Saturday, December 2, 2017

Children and Privacy in the Age of Social Media

This Blog Was Written by 
Ceicelia Oliva 

I think that one of the most important priorities for parents is to keep their children safe from harm. Nowadays, part of that responsibility involves safety online. According to a Pew survey conducted during 2014 and 2015, 94 percent of teens who go online using a mobile device do so daily and 71 percent of teens say they use more than one social media site (Pew). There are many risks online such as cyberbullying, sexual solicitation, exposure to violent and sexual content, or oversharing information. How can parents protect their kids from such risks? I intend to answer this question by thinking about the concept of privacy in children and teens’ lives. 

The definition of privacy in the Oxford dictionary is “a state in which one is not observed or disturbed by other people”. In Merriam-Webster, it is defined as the “freedom from unauthorized intrusion”. Let’s put these definitions in context. If teens have privacy online then it means that they are in control of their activity there whether it is on social media, on apps or on their Internet searches, and that no one should interfere without their consent. Does this seem reasonable given the myriad of risks online? Being a stepmom of a nine-year-old boy, I think about this a lot and unlike some parents I know, I don’t think there should be an expectation of privacy at this age. Safety should come first. With the constant rise of social media use by teens, parents should monitor their activity online. I think it is not a matter of discipline, it is a responsibility. Now, the issue for me is the way parents do it, which is more often than not a rather big challenge.

Many parents know their kids’ passwords to their social media accounts and regularly check the content posted. Some parents install apps such as TeenSafe to track their children’s activity on their phones. I am not against these types of monitoring as long as they are openly discussed and known by everyone in the family. The problem is that a lot of parents do so without their kids knowing. According to CEO of TeenSafe, anecdotal evidence shows that more than half the kids don’t know they are being watched (the company says they are encouraging parents to come clean about it though). Some people might think that the use of such apps is a violation of trust. However, isn’t it just a way for parents to protect their kids online? Doing some research on the subject, I found many articles which titles included the words “spying” or “snooping” (Should You Spy on Your Kids? Do You Snoop on your children?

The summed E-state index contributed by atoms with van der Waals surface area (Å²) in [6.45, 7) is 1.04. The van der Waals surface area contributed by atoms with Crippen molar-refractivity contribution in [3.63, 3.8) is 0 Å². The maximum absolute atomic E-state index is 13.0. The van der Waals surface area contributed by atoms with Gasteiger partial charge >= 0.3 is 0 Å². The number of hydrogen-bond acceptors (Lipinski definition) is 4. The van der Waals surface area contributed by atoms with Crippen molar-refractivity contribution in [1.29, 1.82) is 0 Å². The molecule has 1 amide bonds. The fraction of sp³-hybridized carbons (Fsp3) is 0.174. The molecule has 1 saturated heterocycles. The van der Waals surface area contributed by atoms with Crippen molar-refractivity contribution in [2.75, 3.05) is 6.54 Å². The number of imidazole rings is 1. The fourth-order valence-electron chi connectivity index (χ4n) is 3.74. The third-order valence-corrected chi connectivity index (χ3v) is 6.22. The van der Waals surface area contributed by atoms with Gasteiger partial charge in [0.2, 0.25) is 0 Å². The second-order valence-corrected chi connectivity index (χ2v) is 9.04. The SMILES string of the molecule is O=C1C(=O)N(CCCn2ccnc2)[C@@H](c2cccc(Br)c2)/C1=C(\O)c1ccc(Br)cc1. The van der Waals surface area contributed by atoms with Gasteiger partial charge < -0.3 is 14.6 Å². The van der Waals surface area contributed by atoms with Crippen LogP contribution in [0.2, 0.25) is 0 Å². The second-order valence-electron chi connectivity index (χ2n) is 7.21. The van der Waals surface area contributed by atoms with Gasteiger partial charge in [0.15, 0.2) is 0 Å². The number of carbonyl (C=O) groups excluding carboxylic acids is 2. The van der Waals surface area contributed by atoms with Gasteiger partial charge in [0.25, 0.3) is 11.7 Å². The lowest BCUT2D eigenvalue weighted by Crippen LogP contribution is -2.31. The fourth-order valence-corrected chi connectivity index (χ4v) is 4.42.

Some of these articles underline the fact that what may seem like preventing danger online is actually a form of excessive parental scrutiny and that it is an intrusive behavior violating their kid’s privacy. Again, I disagree with this idea if the way the parental monitoring is done moderately and openly. My stepson is not yet ‘active’ on any social media platforms but when he is eventually, I will know his passwords and he will be aware of it. I will install software programs which will filter out websites known to be inappropriate for kids and I will look at his search history on the Internet. Does it seem excessive and intrusive? Maybe to others, especially to people who don’t have kids; but being a parent and aware of the many dangers online, I don’t think it is. For example, teens can be victims of cyberbullying which very often creates psychological and emotional distress leading to anxiety, depression and sometimes suicide. Another risk is the early exposure to sexual content possibly leading to early sex, sex addictions or sexual violence. 

There are plenty more dangers which is why I intend to be an active part of his life online, gradually stepping back as he gets older. I will monitor him openly so he can moderate his own behavior. The dynamic I want to create between him and I is one that I didn’t have with my parents. I didn’t grow up with smartphones and the Internet was still pretty new to me then. Safety and privacy were not intertwined the way it is in my stepson’s life. For example, what consisted of my privacy as a kid was my journal. My thoughts and my emotions on paper were mine and if someone were to read them I would feel betrayed. I think it would have been wrong of my parents to read my journal back then (maybe they have!) However, 

I don’t think it’s wrong for parents to read their kids posts on Facebook or see their photos on Instagram. Now you may think that I have a double standard there. I don’t think I do though…I couldn’t get hurt writing in my journal so why would my parents monitor my writing? On the other hand, my stepson can seriously get hurt online, therefore I have to watch what he does, sees and reads there.

Do you disagree with this type of monitoring? Do you think that kids have the right to privacy when it comes to their own activity online? Share your thoughts!


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